Wearing helmets and seat belts are harm reduction strategies

“About 88% reduction in head and brain injury can be achieved through this”

New Delhi, February 09, 2019:

India lost 1,47,913 people to road crashes in 2017, of which 48,764 were on two-wheelers, 26,869 were car crash victims, 20,457 were pedestrian deaths, and 3,559 were cyclists. This roughly amounts to an average of over 400 deaths every day on Indian roads. As India observes the Road Safety Week till the 10th February 2019, there is a need to revisit the practice of wearing helmets and make it mandatory.

Statistics indicate that preventing head injuries by wearing a bicycle helmet reduces the risk of brain injury. A 2009 systematic review of five case-control studies found that helmets provide a 63% to 88% reduction in the risk of head, brain, and severe brain injuries and a 65% reduction of injuries to the upper and mid-face for bicyclists of all ages. In children (<15 years of age), wearing a helmet reduces the risk of head injury by 63% and that of loss of consciousness by 86%.

Speaking about this, Padma Shri Awardee, Dr KK Aggarwal, President, HCFI, said, “A Harm Reduction conference was organized by the HCFI and IJCP at Maple Hall, India Habitat Centre, New Delhi on 30 January 2019. The conference brought out the importance of wearing helmets and seat belts as a harm reduction strategy, among other ways. There is an urgent need to increase public awareness about traffic rules including the importance of wearing helmets and seat belts. Apart from those who drive two- and four-wheelers, pregnant women should also wear three-point seat belts. These seat belts provide significantly more benefit than risk to the mother and fetus in the event of collision.”

Harm reduction are realistic (not idealistic) interventions aimed at achievable goals and done to reduce the negative effects of health behaviors without stopping the problematic health behaviors completely. However, elimination should be the primary goal.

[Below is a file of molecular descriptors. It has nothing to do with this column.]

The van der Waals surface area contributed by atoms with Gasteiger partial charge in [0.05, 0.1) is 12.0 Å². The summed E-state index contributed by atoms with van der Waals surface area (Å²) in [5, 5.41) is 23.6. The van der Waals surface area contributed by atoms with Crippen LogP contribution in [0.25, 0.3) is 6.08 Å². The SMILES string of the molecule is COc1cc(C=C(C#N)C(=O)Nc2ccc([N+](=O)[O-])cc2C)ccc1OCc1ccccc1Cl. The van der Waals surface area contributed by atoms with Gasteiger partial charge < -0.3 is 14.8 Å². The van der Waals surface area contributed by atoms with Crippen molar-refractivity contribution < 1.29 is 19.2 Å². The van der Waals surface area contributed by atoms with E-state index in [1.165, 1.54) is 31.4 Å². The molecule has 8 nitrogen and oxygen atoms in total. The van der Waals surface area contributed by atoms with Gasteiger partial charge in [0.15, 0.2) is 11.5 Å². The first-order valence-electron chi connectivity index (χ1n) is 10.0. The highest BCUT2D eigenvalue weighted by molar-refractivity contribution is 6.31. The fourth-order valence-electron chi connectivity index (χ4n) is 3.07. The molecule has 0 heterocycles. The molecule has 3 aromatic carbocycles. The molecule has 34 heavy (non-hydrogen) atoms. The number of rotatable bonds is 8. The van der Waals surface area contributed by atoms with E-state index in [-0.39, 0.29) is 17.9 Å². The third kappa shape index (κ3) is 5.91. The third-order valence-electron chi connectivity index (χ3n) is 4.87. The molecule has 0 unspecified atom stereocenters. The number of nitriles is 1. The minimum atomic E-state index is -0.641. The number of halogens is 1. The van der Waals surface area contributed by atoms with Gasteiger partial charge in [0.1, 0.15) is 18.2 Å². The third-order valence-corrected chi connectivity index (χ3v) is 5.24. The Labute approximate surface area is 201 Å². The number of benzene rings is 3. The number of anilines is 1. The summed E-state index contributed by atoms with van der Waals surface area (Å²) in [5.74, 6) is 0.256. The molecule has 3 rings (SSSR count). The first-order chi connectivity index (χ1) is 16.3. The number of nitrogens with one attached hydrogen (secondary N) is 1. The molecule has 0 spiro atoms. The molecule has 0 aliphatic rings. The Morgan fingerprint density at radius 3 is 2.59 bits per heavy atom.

Adding further, Dr Ganesh Mani, President, IMA, New Delhi branch; and Dr Chanchal Pal, President, Lions Club, Alaknanda, said, “Reducing harm to oneself and keeping others safe should be the priority for all vehicle owners. The best way to do this is to wear helmets and seat belts and also create awareness among friends and family members about the importance of this practice. We must all take a collective pledge to adopt harm reduction strategies in all aspects of our life.”

Some recommendations from the conference.

  • There should be zero tolerance for not wearing helmets and seat belts.
  • The government should be asked to bring in laws for mandatory cycle helmets, seat belts for back seat passengers, and seat belt for bus drivers.
  • Awareness should be created about quality of helmets.
  • Children < 5 years of age should not be allowed to sit in the front seat of a car. Car seats for children should be mandatory.
  • In the back seat of a car, the middle portion should always have a seat belt as the person seated there is most at risk.
  • The importance of helmets and seat belts should be taught in schools.
  • Children from schools in high risk areas should be made to wear helmets while crossing the roads

 Harm Reduction

  • Preventing head injuries by wearing a bicycle helmet reduces the risk of brain injury.
  • Helmets provide a 63 to 88 percent reduction in the risk of head, brain, and severe brain injuries and a 65 percent reduction of injuries to the upper and mid-face for bicyclists of all ages.
  • Helmets provide similar protection for crashes involving motor vehicles and other causes (70 percent). In children (<15 years of age), wearing a helmet reduces the risk of head injury by 63 percent and of loss of consciousness by 86 percent

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